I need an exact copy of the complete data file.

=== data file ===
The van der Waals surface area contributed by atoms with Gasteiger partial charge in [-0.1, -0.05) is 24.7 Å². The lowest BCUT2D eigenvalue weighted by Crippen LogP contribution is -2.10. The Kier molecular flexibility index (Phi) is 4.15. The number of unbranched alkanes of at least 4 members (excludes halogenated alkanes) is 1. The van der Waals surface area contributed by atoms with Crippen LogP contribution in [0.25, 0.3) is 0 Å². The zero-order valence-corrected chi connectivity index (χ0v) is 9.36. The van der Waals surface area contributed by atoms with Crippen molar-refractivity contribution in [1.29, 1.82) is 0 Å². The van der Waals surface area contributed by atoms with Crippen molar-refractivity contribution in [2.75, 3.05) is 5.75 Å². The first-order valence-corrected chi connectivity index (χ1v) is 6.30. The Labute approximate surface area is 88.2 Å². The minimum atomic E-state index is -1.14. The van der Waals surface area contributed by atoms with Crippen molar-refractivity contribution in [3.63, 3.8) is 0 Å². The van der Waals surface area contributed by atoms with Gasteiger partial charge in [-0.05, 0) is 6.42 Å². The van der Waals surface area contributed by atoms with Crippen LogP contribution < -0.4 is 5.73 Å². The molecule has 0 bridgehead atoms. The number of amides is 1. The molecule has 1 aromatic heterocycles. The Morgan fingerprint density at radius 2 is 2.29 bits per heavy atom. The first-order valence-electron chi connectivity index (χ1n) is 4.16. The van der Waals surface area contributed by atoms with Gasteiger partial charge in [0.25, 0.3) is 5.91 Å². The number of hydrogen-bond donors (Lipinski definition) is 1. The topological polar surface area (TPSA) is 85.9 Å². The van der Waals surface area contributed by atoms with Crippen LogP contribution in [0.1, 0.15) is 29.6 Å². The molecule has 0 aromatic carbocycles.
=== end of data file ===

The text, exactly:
The van der Waals surface area contributed by atoms with Gasteiger partial charge in [-0.1, -0.05) is 24.7 Å². The lowest BCUT2D eigenvalue weighted by Crippen LogP contribution is -2.10. The Kier molecular flexibility index (Phi) is 4.15. The number of unbranched alkanes of at least 4 members (excludes halogenated alkanes) is 1. The van der Waals surface area contributed by atoms with Crippen LogP contribution in [0.25, 0.3) is 0 Å². The zero-order valence-corrected chi connectivity index (χ0v) is 9.36. The van der Waals surface area contributed by atoms with Crippen molar-refractivity contribution in [1.29, 1.82) is 0 Å². The van der Waals surface area contributed by atoms with Crippen molar-refractivity contribution in [2.75, 3.05) is 5.75 Å². The first-order valence-corrected chi connectivity index (χ1v) is 6.30. The Labute approximate surface area is 88.2 Å². The minimum atomic E-state index is -1.14. The van der Waals surface area contributed by atoms with Crippen molar-refractivity contribution in [3.63, 3.8) is 0 Å². The van der Waals surface area contributed by atoms with Gasteiger partial charge in [-0.05, 0) is 6.42 Å². The van der Waals surface area contributed by atoms with Crippen LogP contribution < -0.4 is 5.73 Å². The molecule has 0 bridgehead atoms. The number of amides is 1. The molecule has 1 aromatic heterocycles. The Morgan fingerprint density at radius 2 is 2.29 bits per heavy atom. The first-order valence-electron chi connectivity index (χ1n) is 4.16. The van der Waals surface area contributed by atoms with Gasteiger partial charge in [0.25, 0.3) is 5.91 Å². The number of hydrogen-bond donors (Lipinski definition) is 1. The topological polar surface area (TPSA) is 85.9 Å². The van der Waals surface area contributed by atoms with Crippen LogP contribution in [0.1, 0.15) is 29.6 Å². The molecule has 0 aromatic carbocycles.